In accordance with another aspect, provided is an electromagnetic tracking system, comprising an electromagnetic coil arrangement, the electromagnetic coil arrangement comprising a set of electromagnetic sensors at fixed locations with respect to each other, each of the electromagnetic sensors comprising a planar coil coupled to a conductive layer, the planar coil comprising non-concentric rings, at least one complementary electromagnetic sensor and a processor configured to process a signal comprising data indicative of a mutual inductance between the at least one complementary electromagnetic sensor and each of the set of the electromagnetic sensors of the electromagnetic coil arrangement.
In accordance with yet another aspect, provided is a method of electromagnetic tracking, comprising positioning at least one complementary electromagnetic sensor in a volume of interest with respect to a coil arrangement adjacent to the volume of interest, the coil arrangement comprising a set of electromagnetic sensors at fixed locations with respect to each other, each of the electromagnetic sensors comprising a substrate, a conductive layer coupled to the substrate, and a planar coil coupled to the substrate on an opposite side of the substrate from the conductive layer, the planar coil comprising non-concentric rings, and sensing a magnetic field characteristic of a magnetic field generated by either the at least one complementary electromagnetic sensor or at least one of the set of electromagnetic sensors.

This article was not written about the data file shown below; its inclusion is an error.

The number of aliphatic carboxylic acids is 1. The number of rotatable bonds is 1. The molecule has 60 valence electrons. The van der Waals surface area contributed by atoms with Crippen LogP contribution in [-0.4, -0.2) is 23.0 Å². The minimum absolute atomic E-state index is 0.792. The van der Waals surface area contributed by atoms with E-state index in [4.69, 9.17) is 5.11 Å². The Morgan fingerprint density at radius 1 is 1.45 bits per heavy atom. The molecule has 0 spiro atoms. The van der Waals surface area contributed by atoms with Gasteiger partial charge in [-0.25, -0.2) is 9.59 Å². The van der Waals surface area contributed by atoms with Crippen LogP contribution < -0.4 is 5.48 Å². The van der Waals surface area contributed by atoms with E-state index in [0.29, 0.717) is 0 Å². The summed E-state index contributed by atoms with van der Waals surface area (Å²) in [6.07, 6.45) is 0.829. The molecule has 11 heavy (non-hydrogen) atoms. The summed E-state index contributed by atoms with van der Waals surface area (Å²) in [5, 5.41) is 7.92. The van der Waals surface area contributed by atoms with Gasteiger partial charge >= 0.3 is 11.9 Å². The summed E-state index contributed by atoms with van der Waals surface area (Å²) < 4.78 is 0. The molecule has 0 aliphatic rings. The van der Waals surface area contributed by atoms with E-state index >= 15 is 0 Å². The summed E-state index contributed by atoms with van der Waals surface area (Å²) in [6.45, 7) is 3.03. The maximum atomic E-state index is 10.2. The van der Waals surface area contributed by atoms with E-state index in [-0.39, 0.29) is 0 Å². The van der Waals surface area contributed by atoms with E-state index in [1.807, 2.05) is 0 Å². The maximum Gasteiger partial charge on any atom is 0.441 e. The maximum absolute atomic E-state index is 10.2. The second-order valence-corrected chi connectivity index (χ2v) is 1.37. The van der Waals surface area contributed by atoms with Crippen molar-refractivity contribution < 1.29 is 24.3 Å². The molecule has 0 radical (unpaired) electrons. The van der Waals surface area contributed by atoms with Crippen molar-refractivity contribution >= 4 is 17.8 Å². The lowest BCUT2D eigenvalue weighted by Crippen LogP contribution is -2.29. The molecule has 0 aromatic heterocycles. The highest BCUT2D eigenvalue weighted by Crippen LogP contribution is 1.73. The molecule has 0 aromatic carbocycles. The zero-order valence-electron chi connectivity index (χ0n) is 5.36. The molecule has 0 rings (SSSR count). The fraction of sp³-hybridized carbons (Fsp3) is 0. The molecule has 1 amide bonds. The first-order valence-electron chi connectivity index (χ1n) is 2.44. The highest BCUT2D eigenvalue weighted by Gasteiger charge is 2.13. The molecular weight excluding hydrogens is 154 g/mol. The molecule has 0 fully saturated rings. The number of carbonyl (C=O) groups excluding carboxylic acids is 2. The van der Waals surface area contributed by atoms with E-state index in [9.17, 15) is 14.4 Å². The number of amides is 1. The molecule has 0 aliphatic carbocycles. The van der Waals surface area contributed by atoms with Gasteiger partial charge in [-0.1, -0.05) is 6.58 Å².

In accordance with yet another aspect of the present technique, provided is a method of manufacturing an electromagnetic coil arrangement comprising coupling a plurality of planar coils to a conductive layer, wherein each of the plurality of planar coils comprises non-concentric rings, wherein each of the planar coils is configured such that a drive current applied across the non-concentric rings of the respective planar coil provides a magnetic field, the magnetic field comprising a moment vector that is tilted at an angle from the normal to the respective planar coil.
These and other features, aspects, and advantages will become better understood when the following detailed description is read with reference to the accompanying drawings in which like characters represent like parts throughout the drawings, wherein:
Referring now to